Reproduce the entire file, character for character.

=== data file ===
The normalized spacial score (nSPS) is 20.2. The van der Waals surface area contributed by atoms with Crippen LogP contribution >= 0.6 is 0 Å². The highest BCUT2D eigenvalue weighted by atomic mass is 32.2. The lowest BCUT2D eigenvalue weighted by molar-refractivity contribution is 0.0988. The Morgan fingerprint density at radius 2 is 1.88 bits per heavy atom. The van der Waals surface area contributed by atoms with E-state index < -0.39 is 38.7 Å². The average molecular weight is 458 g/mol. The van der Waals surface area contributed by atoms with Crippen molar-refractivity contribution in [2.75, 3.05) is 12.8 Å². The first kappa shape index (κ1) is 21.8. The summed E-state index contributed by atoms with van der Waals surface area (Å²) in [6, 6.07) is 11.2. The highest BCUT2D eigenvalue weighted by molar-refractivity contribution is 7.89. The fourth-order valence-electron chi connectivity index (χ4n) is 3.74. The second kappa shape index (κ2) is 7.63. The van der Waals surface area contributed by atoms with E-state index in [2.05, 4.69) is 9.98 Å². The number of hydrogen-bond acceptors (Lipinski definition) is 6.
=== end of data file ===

The normalized spacial score (nSPS) is 20.2. The van der Waals surface area contributed by atoms with Crippen LogP contribution >= 0.6 is 0 Å². The highest BCUT2D eigenvalue weighted by atomic mass is 32.2. The lowest BCUT2D eigenvalue weighted by molar-refractivity contribution is 0.0988. The Morgan fingerprint density at radius 2 is 1.88 bits per heavy atom. The van der Waals surface area contributed by atoms with E-state index < -0.39 is 38.7 Å². The average molecular weight is 458 g/mol. The van der Waals surface area contributed by atoms with Crippen molar-refractivity contribution in [2.75, 3.05) is 12.8 Å². The first kappa shape index (κ1) is 21.8. The summed E-state index contributed by atoms with van der Waals surface area (Å²) in [6, 6.07) is 11.2. The highest BCUT2D eigenvalue weighted by molar-refractivity contribution is 7.89. The fourth-order valence-electron chi connectivity index (χ4n) is 3.74. The second kappa shape index (κ2) is 7.63. The van der Waals surface area contributed by atoms with E-state index in [2.05, 4.69) is 9.98 Å². The number of hydrogen-bond acceptors (Lipinski definition) is 6.